The Big Sick is a thoroughly enjoyable and cute rom-com, with just enough depth underneath the surface to elevate the film beyond its genre trappings. Based on the true story of how actor and comedian Kumail Nanjiani met his wife (this section of writing is practically obligatory), The Big Sick tells the story of Kumail (Nanjiani, as himself) and Emily (Zoe Kazan, vibrant; the two have excellent chemistry). You see, Kumail is Pakistani and his parents want him to have an arranged marriage with a Pakistani girl; and, just when Kumail reveals the truth of his life to Emily, she falls sick and is put into a coma. Not your average rom-com, and the dark twist would almost feel like the kind of melodramatic twist of a Nicholas Sparks novel if it weren’t based on real events.
That’s not to say that the only reason that this film elevates beyond the rom-com genre conventions is because of its basis in reality; the specificity with which The Big Sick deals with Kumail’s Pakistani identity, and the chemistry between Kazan and Nanjiani, allow the core storyline to feel more real and grounded than this genre often allows for. There’s a real empathy in The Big Sick; every character is meant to be sympathetic, even the ones who are nominally villains.
Late in the film, Kumail’s mom excommunicates him from the family, laying down the harsh line that dating a non-Pakistani girl is a bridge too far. She could easily feel villainous and cruel, but the film has taken care to really show us her world-view, to make us understand exactly where she’s coming from; it’s hard to watch, almost tragic, but you never come out of it feeling like she’s anything but a real person who just wants the best for her son. Every major character here is allowed to be sympathetic, to be funny, to be the butt of jokes, and the joke-makers, to be shown at both high and low points. Characters having this level of depth shouldn’t be so rare in the rom-com genre, but it is. The characters here behave like real people; when Zoe Kazan wakes up from her coma, we expect her to instantly fall back in love with Kumail; that’s not reality, and these things take time. But we get why she does it, and we never blame her for it.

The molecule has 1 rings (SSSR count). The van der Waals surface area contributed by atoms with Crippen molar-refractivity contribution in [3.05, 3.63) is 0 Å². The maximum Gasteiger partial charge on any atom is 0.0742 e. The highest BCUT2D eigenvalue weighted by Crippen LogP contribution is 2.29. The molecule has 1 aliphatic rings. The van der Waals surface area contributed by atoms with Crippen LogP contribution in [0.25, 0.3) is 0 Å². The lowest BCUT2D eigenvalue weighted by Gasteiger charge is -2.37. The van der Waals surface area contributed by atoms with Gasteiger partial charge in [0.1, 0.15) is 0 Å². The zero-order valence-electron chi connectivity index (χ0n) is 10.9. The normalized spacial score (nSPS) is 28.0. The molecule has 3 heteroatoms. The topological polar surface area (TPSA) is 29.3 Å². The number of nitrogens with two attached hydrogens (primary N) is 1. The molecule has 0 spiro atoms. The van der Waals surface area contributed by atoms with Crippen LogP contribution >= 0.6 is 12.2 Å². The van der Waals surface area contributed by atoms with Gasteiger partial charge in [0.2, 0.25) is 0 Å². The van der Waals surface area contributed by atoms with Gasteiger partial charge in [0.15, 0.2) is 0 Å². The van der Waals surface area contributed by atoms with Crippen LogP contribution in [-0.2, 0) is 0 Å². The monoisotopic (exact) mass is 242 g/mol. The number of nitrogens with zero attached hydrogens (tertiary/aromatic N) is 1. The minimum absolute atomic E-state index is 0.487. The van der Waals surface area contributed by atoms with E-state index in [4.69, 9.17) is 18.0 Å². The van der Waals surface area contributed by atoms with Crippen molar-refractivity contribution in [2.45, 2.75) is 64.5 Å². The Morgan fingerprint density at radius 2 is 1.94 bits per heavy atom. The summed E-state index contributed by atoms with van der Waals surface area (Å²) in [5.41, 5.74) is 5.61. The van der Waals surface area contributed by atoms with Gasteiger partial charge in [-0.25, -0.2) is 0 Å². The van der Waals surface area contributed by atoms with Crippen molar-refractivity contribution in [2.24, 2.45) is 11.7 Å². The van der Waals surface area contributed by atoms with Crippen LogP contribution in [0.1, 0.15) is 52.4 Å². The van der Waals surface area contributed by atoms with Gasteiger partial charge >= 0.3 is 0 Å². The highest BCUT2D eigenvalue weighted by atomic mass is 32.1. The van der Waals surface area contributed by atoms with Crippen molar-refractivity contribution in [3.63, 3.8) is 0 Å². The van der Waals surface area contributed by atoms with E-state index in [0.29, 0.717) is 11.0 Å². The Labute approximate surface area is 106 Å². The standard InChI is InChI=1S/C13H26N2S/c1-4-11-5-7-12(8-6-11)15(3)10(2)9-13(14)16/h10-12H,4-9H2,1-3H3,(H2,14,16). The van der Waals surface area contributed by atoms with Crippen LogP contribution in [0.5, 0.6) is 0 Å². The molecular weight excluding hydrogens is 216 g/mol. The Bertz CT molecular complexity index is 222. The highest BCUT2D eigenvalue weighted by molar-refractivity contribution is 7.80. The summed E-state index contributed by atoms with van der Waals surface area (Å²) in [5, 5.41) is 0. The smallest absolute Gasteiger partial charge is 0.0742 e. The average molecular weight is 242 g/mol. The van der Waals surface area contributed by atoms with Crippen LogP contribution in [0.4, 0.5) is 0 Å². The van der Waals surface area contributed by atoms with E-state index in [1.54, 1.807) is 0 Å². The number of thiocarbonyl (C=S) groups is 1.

The balance between comedy and drama here is just about perfect, which is crucial as the back half of the film veers into darker territory; this balance helps keep the film from becoming too dark or too saccharine; there’s a strong awareness of the potential pitfalls of this story. Ray Romano and Holly Hunter, who appear here as Emily’s parents, give effective nuanced performances, Romano as the goon-ish goofy dad and Hunter as the tenaciously proud lioness of a mom. Nanjiani shows new depth here with a performance that clearly stretches to the limits of his acting ability.
Ultimately, The Big Sick is an imperfect movie; it’s probably 20 minutes too long, and the way that it sets aside the main relationship of the film for most of the second half is problematic even if it’s an inherent feature of the film structure. Still, that a film like this, a rom-com, has been the sleeper hit of the summer, is a real testament. If nothing else, how rare is it to see a Pakistani actor as the lead in a box-office hit? I wonder how many people got their first real exposure to Pakistani culture from watching this film, how many learned about a culture they didn’t even know existed.
Filmmaking in any genre is often lazy least-common-denominator fare, but the rom-com genre has been particularly afflicted by this disease of late. I don’t expect a renaissance of the genre any time soon, but it’s great to see that there’s still some vitality to a genre that deserves better.